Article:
Eat + Drink
There’s plenty to slake your appetite after a long day of playing outside. Even vegans and gluten-free folks will find enough to satisfy.
Want to sample some hops-based tastes of the region? There are a number of local breweries in Marquette. Head to Ore Dock Brewing Co. for Belgian beer, Blackrocks Brewery for IPA’s, and Barrel + Beam for hard cider and farmhouse ale.
We love coffee here at Terradrift, so it shouldn’t come as a surprise to you that we visited all 5 local coffee roasters in Marquette in 3 days. The oldest roaster and our favorite of the trip: Dead River Coffee Roasters with The Crib (with it’s vegan baked goods) coming in at a heel-stomping second. Also stellar: Velodrome, Contrast Coffee, and Provisions MQT.
Northland Gastropub at Landmark Inn
Inside the historic Landmark Inn that sits high on a hill that overlooks the harbor is Northland Gastropub, which serves up tasty fare, including several Terradrift-approved vegan options (greasy Impossible burger and fried cauliflower bites, anyone?). It’s also a bar, so you can sample local brews while you dine, but for a touch of class, head up to the 6th floor for cocktails at the mermaid- and nautical-themed Crow’s Nest.
Uhh, bonus: the inn is purportedly haunted, so that’s fun. If you want to experience the spooky happenings yourself, book a stay in room 604.
Iron Town Pasties
Technically located in Negaunee, we recommend stopping by Iron Town Pasties if you’re even remotely nearby. After all, a pastie (the first syllable rhymes with fast) is a regional staple in these parts, and for good reason: a savory, warm, filled pocket pastry is 100% what you want on a cold Michigan morning. And they even have two vegan options! Just make sure to call ahead for those.
Babycakes Muffin Company
For sandwiches and baked goods (including a tasty roasted veggie sammy and muffins for my fellow vegans), head to Babycakes right on the main drag. Fill your belly, then take some treats to go.
Marquette Farmers Market
If you’re in town during the summer when the farmer’s market is on, make sure to stop by on a Saturday. Not only is there an abundance of fruit and veg, but coffee, baked goods (including gluten free and vegan options), and specialty items abound. Check the schedule here.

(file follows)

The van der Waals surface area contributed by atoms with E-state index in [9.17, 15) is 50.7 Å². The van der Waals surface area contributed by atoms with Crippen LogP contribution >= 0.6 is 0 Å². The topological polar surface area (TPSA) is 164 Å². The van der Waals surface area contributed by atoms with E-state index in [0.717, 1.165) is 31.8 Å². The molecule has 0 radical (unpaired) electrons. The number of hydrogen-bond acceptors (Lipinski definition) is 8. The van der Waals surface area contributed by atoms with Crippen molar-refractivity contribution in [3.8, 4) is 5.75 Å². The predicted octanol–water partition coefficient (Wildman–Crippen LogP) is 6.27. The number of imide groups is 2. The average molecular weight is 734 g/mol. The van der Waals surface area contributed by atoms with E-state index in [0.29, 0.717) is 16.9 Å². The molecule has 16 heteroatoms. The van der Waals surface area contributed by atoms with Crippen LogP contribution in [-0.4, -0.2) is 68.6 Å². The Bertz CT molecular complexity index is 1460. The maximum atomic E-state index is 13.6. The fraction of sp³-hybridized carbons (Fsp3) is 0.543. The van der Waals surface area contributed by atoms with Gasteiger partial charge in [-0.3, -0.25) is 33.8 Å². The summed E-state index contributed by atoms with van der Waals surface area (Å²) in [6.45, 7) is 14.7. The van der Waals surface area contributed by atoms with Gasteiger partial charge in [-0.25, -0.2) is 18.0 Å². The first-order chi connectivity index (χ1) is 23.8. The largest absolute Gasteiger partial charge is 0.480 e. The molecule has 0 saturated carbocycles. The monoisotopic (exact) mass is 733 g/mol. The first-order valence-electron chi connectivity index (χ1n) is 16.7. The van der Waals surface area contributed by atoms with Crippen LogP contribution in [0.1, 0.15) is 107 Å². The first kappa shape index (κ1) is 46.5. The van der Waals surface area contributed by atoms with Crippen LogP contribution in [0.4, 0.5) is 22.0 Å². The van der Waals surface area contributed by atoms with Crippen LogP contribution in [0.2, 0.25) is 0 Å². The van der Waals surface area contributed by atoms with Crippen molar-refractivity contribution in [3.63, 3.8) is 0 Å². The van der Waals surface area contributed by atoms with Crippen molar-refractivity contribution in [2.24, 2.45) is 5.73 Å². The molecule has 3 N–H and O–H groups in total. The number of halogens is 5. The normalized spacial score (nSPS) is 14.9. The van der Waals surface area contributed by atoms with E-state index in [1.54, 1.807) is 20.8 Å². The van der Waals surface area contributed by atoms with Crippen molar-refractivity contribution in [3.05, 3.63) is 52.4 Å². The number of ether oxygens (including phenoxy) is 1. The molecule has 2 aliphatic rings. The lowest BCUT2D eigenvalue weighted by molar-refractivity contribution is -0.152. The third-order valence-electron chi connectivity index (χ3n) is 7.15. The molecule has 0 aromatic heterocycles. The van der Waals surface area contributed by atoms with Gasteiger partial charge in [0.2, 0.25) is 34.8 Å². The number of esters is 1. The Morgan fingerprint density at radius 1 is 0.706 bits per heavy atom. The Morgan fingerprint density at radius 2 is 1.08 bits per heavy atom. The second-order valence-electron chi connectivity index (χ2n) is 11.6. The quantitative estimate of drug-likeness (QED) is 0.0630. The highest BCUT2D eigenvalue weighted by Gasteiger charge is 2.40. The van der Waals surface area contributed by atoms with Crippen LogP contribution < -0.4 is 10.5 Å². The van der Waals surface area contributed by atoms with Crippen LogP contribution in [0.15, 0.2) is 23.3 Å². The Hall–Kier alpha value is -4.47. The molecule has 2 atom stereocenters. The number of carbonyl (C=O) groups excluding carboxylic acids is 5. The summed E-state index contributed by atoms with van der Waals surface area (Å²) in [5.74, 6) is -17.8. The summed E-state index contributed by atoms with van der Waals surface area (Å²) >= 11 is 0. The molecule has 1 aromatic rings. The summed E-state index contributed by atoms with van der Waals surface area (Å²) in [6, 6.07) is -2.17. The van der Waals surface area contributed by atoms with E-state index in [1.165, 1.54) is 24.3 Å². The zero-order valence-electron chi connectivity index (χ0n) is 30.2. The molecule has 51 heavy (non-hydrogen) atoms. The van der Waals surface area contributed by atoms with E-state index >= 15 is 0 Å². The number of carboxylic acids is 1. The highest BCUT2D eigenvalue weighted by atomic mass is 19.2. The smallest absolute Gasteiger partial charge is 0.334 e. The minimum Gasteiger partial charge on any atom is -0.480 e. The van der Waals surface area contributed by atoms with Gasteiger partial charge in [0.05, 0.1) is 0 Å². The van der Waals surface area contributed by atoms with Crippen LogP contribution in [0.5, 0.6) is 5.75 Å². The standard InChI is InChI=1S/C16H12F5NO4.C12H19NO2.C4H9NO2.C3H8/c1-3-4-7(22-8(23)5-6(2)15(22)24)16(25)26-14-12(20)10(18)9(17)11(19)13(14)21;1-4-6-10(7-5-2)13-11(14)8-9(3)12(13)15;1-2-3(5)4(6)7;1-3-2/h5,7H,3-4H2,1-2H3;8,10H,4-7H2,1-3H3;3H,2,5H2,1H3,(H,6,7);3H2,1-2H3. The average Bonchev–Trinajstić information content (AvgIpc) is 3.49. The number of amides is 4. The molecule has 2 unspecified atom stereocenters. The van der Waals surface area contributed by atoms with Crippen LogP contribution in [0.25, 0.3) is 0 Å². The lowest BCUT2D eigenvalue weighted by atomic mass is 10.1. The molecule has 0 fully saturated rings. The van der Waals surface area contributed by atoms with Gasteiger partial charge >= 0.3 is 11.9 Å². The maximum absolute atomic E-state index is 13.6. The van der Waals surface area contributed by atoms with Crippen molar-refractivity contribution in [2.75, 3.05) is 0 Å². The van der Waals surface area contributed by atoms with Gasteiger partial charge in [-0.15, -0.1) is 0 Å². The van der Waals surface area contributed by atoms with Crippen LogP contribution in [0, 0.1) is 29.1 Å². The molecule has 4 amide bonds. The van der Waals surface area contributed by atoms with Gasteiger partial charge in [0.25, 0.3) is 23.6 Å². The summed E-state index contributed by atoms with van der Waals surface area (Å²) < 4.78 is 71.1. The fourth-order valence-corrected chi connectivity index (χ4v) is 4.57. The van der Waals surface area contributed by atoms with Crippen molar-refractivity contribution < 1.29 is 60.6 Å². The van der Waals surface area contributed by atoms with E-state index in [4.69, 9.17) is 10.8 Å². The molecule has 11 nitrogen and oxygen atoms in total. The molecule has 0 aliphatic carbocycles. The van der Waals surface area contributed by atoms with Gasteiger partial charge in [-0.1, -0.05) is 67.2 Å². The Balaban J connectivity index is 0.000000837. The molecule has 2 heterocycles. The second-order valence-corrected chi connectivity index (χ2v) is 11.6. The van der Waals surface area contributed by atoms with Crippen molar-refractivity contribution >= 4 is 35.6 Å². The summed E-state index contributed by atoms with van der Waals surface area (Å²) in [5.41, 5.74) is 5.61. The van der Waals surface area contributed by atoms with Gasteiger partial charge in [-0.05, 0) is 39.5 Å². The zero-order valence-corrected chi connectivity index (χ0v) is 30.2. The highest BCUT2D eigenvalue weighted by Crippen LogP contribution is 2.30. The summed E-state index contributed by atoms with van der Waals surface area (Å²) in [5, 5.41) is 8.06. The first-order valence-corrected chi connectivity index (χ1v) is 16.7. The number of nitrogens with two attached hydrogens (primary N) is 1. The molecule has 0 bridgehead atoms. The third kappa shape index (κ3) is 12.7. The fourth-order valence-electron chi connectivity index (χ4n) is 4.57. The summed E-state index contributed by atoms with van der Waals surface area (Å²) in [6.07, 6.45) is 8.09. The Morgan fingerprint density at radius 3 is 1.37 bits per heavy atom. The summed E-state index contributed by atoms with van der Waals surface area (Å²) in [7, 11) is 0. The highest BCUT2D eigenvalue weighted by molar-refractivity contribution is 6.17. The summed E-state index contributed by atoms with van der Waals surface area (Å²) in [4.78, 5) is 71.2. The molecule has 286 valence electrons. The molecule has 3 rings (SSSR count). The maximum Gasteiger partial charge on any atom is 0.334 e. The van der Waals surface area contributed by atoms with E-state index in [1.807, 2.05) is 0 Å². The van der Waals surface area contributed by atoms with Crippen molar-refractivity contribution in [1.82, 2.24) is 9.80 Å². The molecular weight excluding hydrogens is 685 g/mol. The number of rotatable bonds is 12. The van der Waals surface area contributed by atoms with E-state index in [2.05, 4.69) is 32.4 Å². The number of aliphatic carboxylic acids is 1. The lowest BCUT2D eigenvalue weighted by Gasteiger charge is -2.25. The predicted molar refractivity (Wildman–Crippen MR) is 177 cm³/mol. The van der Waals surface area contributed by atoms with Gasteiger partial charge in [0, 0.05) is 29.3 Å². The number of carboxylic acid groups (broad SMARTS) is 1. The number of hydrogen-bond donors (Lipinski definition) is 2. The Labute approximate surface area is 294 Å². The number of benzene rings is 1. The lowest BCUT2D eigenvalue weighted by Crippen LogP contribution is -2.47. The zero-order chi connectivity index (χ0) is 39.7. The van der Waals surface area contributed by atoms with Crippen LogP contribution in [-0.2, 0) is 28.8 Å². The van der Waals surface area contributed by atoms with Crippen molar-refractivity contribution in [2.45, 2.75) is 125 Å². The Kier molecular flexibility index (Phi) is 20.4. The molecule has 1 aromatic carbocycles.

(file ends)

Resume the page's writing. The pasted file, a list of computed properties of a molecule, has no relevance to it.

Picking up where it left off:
Third Street Bagel
Want to fill up fast and without breaking the bank? Third Street Bagel is where it’s at. There are even a few vegan options, which are loaded with veggies. It’s across the street from Blackrocks Brewing, so head over and quench your thirst after you dine.
Marquette Food Co-op
Whether you need groceries, snacks, a grab-and-go meal, or a cold sixer, head to the Marquette Food Co-op, which is just a short walk from the main strip downtown. There’s something for everyone, including vegans and those with dietary restrictions.
Like candy and chocolate? Head to Donkers. There are truffles, tons of candy, even vegan chocolate bark. And the restaurant upstairs offers lunch, including a vegan option or two.
Like good food? And movies? Head to Delft Bistro. The restaurant, which is located in an old theatre, plays movies on the wall (sans sound) while you dine and many of the excellent cocktails are named after famous films. Plus, the food is good, that atmosphere is on point, and there are multiple vegan and GF options. Our humble recommendation: anything with the blackened carrot-ginger balls. Trust us.
Sometimes, places and spaces define categories, OK? So shop, hang, or do whatever at these hot spots we recommend.
I have a problem. And it’s books. As in, I can’t pass up a local bookstore without going in and buying a title or two. And frankly, Snowbound Books may have the best curated collection I’ve seen in a long time. Seriously, I wanted to buy every book the staff, who are clearly awesome, displayed and recommended. So go check it out.
In this age of remote work, when even folks who aren’t travel bloggers need a place to knock out a few hours of productivity, a co-working space is a beautiful thing. Well, this co-working space is, and not just because it has a chill outdoorsy vibe. It’s quiet, there are several distinct workspaces, food and drinks are available, and you can even score a day pass for $15, which is perfect for travelers. Check out Campfire Coworks here.
There is no shortage of things to do in Marquette, Michigan, especially when it comes to outdoor adventure. So much so that we may have uttered a threat or two to relocate… But perhaps we should stick around to experience what winter is like first? I mean, I could go for some fat tire biking in the snow, cross country skiing and snowshoeing!
But in the meantime, we will dream of forested single track, epic lake views, and pine-scented hikes. And we recommend you get your adventurous self up to Marquette to wander on.
Alisha is a freelance writer and photographer based in Austin, TX. She loves her tiny house, vegan food and experiencing the community of travel in far away places. She’s also pretty sure she’s addicted to coffee. alishamcdarris.com